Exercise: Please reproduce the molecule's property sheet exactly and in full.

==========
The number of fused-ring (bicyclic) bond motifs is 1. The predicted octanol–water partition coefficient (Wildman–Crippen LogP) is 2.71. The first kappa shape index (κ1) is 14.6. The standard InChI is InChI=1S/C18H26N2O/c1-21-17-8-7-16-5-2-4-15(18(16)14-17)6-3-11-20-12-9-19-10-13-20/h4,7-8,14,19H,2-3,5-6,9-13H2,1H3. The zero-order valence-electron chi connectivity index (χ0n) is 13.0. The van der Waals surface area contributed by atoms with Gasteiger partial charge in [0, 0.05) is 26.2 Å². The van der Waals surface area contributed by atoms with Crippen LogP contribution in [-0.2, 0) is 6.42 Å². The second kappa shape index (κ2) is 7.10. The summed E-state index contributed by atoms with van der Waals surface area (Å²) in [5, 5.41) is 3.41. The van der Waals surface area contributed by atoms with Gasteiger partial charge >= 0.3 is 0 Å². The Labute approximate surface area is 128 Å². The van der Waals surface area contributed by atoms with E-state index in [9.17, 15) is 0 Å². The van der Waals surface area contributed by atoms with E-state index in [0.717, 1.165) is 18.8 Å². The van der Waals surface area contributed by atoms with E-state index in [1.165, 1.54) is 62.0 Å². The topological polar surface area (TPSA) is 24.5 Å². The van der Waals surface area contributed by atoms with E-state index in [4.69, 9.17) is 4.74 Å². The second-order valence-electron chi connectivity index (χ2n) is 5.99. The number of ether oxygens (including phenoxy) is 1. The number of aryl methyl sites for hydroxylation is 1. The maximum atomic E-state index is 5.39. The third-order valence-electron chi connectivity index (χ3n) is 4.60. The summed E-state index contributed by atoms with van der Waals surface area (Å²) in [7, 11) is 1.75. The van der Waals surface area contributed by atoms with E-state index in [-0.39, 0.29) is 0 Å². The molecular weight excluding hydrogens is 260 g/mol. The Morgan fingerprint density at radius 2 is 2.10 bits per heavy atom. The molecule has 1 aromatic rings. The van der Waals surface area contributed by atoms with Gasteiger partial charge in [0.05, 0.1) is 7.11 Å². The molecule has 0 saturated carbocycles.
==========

The number of fused-ring (bicyclic) bond motifs is 1. The predicted octanol–water partition coefficient (Wildman–Crippen LogP) is 2.71. The first kappa shape index (κ1) is 14.6. The standard InChI is InChI=1S/C18H26N2O/c1-21-17-8-7-16-5-2-4-15(18(16)14-17)6-3-11-20-12-9-19-10-13-20/h4,7-8,14,19H,2-3,5-6,9-13H2,1H3. The zero-order valence-electron chi connectivity index (χ0n) is 13.0. The van der Waals surface area contributed by atoms with Gasteiger partial charge in [0, 0.05) is 26.2 Å². The van der Waals surface area contributed by atoms with Crippen LogP contribution in [-0.2, 0) is 6.42 Å². The second kappa shape index (κ2) is 7.10. The summed E-state index contributed by atoms with van der Waals surface area (Å²) in [5, 5.41) is 3.41. The van der Waals surface area contributed by atoms with Gasteiger partial charge >= 0.3 is 0 Å². The Labute approximate surface area is 128 Å². The van der Waals surface area contributed by atoms with E-state index in [9.17, 15) is 0 Å². The van der Waals surface area contributed by atoms with E-state index in [0.717, 1.165) is 18.8 Å². The van der Waals surface area contributed by atoms with E-state index in [1.165, 1.54) is 62.0 Å². The topological polar surface area (TPSA) is 24.5 Å². The van der Waals surface area contributed by atoms with E-state index in [4.69, 9.17) is 4.74 Å². The second-order valence-electron chi connectivity index (χ2n) is 5.99. The number of ether oxygens (including phenoxy) is 1. The number of aryl methyl sites for hydroxylation is 1. The maximum atomic E-state index is 5.39. The third-order valence-electron chi connectivity index (χ3n) is 4.60. The summed E-state index contributed by atoms with van der Waals surface area (Å²) in [7, 11) is 1.75. The van der Waals surface area contributed by atoms with E-state index in [-0.39, 0.29) is 0 Å². The molecular weight excluding hydrogens is 260 g/mol. The Morgan fingerprint density at radius 2 is 2.10 bits per heavy atom. The molecule has 1 aromatic rings. The van der Waals surface area contributed by atoms with Gasteiger partial charge in [0.05, 0.1) is 7.11 Å². The molecule has 0 saturated carbocycles.